Packet Analysis

Basics of Packet capture

Raw network traffic can be captured and stored for later analysis via a process called packet capture. This a format that captures all network traffic from a given source, and organizes it by time and packet number so that all details of the traffic, from contents to metadata, can be parseable for analysis.
Raw packet captures are a staple for security analysis since they can be a complete log source, potentially storing all traffic traversing a device/interface at a given time. This granular level of detail can provide answers that no other log source can. The drawback to packet captures, is the storage. When capturing all data from a given device/interface, the data can total to incredible volumes in a short time, which can cause issues when working with limited storage capacity.
Terms
  • PCAP - Standard file format for packet captures.
  • BPF - Stands for Berkeley Packet Filters. BPF syntax is used in packet analyzers like Wireshark to filter out specific packets from a capture during network analysis. It can also be used in a Linux terminal through tools like tcpdump.
  • Libpcap - The most common library used by other programs to read packet capture files.

Capture and Indexing

  • ​Arkime (Moloch) - Arkime augments your current security infrastructure to store and index network traffic in standard PCAP format, providing fast, indexed access.
  • ​Stenographer by Google - A full-packet-capture utility for buffering packets to disk for intrusion detection and incident response purposes. It provides a high-performance implementation of NIC-to-disk packet writing, handles deleting those files as disk fills up, and provides methods for reading back specific sets of packets quickly and easily.
  • ​CapMe - The Web Interface for easy interaction with packet captures, located within Security Onion.
  • ​NTOP - Handy an flexible tool stack that can create packet captures, netflow logs, and network probes for recording traffic of different types.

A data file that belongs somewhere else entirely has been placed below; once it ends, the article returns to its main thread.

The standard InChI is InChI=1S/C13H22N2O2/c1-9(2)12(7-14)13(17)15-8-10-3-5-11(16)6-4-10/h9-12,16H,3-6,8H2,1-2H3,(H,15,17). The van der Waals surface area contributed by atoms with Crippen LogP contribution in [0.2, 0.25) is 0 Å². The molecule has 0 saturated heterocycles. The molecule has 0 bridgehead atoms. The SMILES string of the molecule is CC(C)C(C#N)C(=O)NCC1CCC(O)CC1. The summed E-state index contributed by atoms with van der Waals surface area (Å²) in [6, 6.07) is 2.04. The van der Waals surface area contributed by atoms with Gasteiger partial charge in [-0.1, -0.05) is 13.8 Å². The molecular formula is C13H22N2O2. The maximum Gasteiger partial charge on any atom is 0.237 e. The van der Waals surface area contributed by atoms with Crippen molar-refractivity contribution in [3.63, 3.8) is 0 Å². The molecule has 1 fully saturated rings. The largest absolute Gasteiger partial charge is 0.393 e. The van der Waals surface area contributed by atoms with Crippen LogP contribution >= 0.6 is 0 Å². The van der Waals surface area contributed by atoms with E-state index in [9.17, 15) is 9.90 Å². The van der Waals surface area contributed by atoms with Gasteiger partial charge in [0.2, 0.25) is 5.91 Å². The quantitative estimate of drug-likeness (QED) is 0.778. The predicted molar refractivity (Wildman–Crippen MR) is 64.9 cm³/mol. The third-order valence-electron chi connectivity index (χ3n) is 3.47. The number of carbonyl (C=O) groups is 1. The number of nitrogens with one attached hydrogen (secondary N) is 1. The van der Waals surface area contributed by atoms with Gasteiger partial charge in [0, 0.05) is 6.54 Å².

• ​Dumpcap - Tool included with Wireshark for simple capture of packet data and writing to a disk.
  • ​Daemon Logger - Simple packet logging & soft tap daemon.
  • ​Netsniff-ng - A fast network analyzer based on packet mmap(2) mechanisms. It can record pcap files to disc, replay them and also do an offline and online analysis.
  • Attacking Network Protocols: Ch.2 Capturing Application Traffic - pg.11

Decrypting Encrypted Packets

This can be done in a few ways:
Man-in-the-middle (MITM)

​Wireshark

The world’s foremost and widely-used network protocol analyzer. It lets you see what’s happening on your network at a microscopic level and is the de facto (and often de jure) standard across many commercial and non-profit enterprises, government agencies, and educational institutions.

TShark

tshark - command line version of Wireshark

Basic Commands

  • #tshark -r [file]
  • #tshark -r [file] -Y [wireshark display filter]
    • The -Y options specifies a display filter to help organize packet captures and filter out specific data such as protocols or host information.
  • #tshark- r [file] -Y [wireshark display filter] -T fields -e [field]
    • You can further filter the packets using the -tfields and -e option. With these you can specify different layers of filters using Wireshark syntax. -T determines the format of the text output of tshark, -e will allow you to specify different fields of a packet to be printed.
  • #tshark -r [file] tcp.port == 80 || udp.port == 80
    • Display filters also use BPF syntax, can be applied after the capture and can be extremely useful when used correctly. Display/BPF filters use primitives in the arguments (&&, ||, !).
  • BTFM: tshark - pg. 43
  • Operator Handbook: TShark - pg.304
  • Tshark for Packet Analysis - Applied Network Security Monitoring, pg.359

Merging multiple pcap files

Note: mergecap​
1
mergecap /<directory>/*.pcap -w /<directory>/capture.pcap
Copied!

List Unique IP Sources in Pcap

1
tshark -T fields -r 'capture.pcap' -e ip.src | sort -u